For air defence the dynamic Chinese marines employ a mix of automatic and manually operated anti-aircraft artillery systems further supported by short range surface-to-air missiles (SAMS). The marines have been seen operating the new Type 95 self-propelled air defense platform on an amphibious hull similar to the Type 77 APC. This platform is armed with four 25mm cannon with a short ranged SAM combination to achieve effective killing capabilities against low flying targets at short ranges. The Type 89 self-propelled 122mm gun is the first SP artillery system in service with the marines since 1999. This adds additional precision firepower to the PLAMC.

China’s PLA marine units recruit personnel based on standards for Special Operations troops. Aspiring marines must be physically fit, senior middle school or higher graduates, and be 5 feet 6 inches or taller. The marine physical fitness regimen is intensely challenging. During boot camp the men must swim five kilometres in full combat gear within two and a half hours, running the same distance in 23 minutes, and performing 500 push-ups, sit-ups, and squats daily. This requires total commitment and an empowered mindset. The marines will face many dangers in their line of duty. All Chinese marines receive hand-to-hand combat instruction. Marine amphibious reconnaissance and SOF personnel train in multiple forms of parachute, helicopter, overland, sea surface, and underwater insertion methods resulting in them having “triphibious” strike capabilities. They also train in underwater demolitions to clear obstacles from beaches.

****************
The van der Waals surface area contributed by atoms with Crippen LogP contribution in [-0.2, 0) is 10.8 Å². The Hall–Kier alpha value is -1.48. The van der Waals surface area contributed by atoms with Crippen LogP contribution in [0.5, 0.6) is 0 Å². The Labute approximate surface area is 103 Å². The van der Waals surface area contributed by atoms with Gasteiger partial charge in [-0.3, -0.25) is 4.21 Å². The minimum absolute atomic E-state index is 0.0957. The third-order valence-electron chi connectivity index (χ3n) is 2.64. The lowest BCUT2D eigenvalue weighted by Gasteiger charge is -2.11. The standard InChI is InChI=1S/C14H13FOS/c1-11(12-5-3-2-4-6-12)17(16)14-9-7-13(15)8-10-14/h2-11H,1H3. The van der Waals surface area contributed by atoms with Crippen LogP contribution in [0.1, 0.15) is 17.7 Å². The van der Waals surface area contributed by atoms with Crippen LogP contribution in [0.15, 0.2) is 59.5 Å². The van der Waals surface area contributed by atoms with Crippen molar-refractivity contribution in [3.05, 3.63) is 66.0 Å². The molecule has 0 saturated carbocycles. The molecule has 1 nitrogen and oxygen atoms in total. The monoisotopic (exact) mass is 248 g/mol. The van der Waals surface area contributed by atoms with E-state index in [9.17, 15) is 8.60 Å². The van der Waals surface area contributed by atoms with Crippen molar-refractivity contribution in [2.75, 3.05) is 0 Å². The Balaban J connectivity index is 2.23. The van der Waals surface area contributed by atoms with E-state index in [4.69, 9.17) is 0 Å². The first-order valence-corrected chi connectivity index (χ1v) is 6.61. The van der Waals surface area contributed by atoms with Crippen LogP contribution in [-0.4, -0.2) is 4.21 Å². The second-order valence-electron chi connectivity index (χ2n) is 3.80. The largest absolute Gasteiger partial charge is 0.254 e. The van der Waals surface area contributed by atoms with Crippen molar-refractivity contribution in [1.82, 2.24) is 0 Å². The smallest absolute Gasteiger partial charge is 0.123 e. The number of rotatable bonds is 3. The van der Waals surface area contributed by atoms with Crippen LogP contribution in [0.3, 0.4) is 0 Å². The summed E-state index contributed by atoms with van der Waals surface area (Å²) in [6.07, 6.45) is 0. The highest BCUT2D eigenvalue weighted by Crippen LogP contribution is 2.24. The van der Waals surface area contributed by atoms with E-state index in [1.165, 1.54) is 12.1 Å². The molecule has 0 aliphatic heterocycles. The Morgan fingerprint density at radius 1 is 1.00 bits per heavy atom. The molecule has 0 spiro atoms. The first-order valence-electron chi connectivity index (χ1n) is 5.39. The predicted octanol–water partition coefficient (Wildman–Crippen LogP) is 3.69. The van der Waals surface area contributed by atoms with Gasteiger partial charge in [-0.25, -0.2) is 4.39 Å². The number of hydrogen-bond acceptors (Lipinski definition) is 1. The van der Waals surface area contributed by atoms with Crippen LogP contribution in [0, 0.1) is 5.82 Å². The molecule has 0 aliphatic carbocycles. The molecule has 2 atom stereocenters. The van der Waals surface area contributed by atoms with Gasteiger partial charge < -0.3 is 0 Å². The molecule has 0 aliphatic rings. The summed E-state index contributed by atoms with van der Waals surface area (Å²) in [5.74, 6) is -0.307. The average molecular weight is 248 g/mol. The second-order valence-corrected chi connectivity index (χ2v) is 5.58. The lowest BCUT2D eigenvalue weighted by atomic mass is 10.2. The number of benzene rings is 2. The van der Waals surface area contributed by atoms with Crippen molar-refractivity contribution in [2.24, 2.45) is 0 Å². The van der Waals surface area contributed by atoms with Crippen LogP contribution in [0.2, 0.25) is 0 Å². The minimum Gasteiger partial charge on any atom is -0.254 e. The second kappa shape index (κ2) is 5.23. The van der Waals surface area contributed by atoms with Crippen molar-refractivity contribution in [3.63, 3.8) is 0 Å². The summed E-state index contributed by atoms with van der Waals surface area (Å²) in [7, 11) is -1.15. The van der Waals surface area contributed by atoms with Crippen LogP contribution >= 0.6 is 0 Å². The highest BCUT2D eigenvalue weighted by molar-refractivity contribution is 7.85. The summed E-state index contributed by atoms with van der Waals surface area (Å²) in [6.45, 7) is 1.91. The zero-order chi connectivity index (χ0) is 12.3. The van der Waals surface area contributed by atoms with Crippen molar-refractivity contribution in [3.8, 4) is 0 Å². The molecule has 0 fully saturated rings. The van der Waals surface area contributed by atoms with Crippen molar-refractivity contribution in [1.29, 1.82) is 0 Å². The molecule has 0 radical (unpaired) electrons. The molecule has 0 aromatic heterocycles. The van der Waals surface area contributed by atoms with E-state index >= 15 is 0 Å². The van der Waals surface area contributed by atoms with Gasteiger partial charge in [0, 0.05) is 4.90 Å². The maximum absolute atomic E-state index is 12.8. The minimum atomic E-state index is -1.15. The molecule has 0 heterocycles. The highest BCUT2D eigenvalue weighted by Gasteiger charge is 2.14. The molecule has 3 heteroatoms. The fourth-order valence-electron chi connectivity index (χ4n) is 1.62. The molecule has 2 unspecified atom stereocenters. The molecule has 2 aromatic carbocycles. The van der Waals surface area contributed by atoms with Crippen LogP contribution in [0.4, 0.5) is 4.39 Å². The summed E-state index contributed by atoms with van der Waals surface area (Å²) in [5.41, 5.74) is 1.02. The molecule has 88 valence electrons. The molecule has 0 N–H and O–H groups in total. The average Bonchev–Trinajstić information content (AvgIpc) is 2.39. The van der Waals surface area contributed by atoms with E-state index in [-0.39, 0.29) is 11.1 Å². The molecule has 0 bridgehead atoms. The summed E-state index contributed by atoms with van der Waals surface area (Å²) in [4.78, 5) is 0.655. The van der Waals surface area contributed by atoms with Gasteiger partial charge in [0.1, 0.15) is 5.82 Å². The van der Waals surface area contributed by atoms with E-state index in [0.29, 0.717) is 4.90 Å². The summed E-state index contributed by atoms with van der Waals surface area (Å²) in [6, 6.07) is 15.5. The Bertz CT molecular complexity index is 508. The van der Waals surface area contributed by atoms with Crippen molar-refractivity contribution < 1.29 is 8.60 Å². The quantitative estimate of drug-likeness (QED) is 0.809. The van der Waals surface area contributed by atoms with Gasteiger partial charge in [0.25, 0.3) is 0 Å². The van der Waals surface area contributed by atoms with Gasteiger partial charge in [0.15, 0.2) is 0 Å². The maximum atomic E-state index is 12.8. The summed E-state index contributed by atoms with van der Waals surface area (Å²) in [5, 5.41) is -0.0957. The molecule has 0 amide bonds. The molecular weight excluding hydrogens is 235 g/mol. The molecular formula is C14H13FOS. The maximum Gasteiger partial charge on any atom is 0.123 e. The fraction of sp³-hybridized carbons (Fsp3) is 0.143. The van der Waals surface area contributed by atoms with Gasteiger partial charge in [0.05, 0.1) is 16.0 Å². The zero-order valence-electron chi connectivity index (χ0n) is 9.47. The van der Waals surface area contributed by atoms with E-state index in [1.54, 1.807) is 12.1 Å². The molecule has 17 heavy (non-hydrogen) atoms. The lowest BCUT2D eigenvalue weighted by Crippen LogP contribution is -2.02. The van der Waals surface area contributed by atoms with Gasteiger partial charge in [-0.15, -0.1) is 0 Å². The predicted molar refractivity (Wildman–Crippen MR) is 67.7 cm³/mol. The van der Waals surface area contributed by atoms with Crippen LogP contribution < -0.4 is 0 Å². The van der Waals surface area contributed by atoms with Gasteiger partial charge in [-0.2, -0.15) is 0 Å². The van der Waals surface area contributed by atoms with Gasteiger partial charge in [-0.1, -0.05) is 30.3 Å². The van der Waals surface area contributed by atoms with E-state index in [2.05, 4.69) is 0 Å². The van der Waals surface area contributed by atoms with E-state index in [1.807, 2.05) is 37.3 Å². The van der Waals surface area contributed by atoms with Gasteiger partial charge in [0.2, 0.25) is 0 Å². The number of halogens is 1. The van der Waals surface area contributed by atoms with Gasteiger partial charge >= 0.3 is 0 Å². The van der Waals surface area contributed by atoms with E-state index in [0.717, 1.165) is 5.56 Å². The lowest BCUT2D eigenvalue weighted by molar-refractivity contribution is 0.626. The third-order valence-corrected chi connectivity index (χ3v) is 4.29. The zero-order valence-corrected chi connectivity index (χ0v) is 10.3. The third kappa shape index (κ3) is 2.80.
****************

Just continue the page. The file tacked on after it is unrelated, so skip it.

The PLAN marines are equipped with amphibious light tanks and armoured personnel carriers. The Type 63A is the newest light tank in Chinese service. It is based on the hull of the older Type 63 (which in turn is based on the Soviet PT76 amphibious light tank). The Type 63A features a number of improvements, in particular the new welded turret which features much greater armour protection and the 105mm main gun (capable of firing standard NATO projectiles as well as the gun launched anti-tank missile). The marines are believed to have continued operating the Type 63 and the non-amphibious Type 62 light tanks as secondary units. The Type 77 amphibious Armoured Personnel Carrier was the standard armoured transport for the marines for many decades. New designs have been adapted from the army to complement these older transports. These include specially modified versions of the Type 89 and Type 63 APCs, with enhanced swimming capabilities for mounting amphibious operations.

While the marines train for their primary combat missions, they also prepare for and conduct a variety of non-traditional security missions. In recent years these tough marines have been deployed on several disaster relief efforts, most notably to Sichuan in 2008 after the Wenchuan earthquake. Here they offered a helping hand and delivered hope to those in need. The Chinese Marine Corps is a vital force that enriches the Chinese military.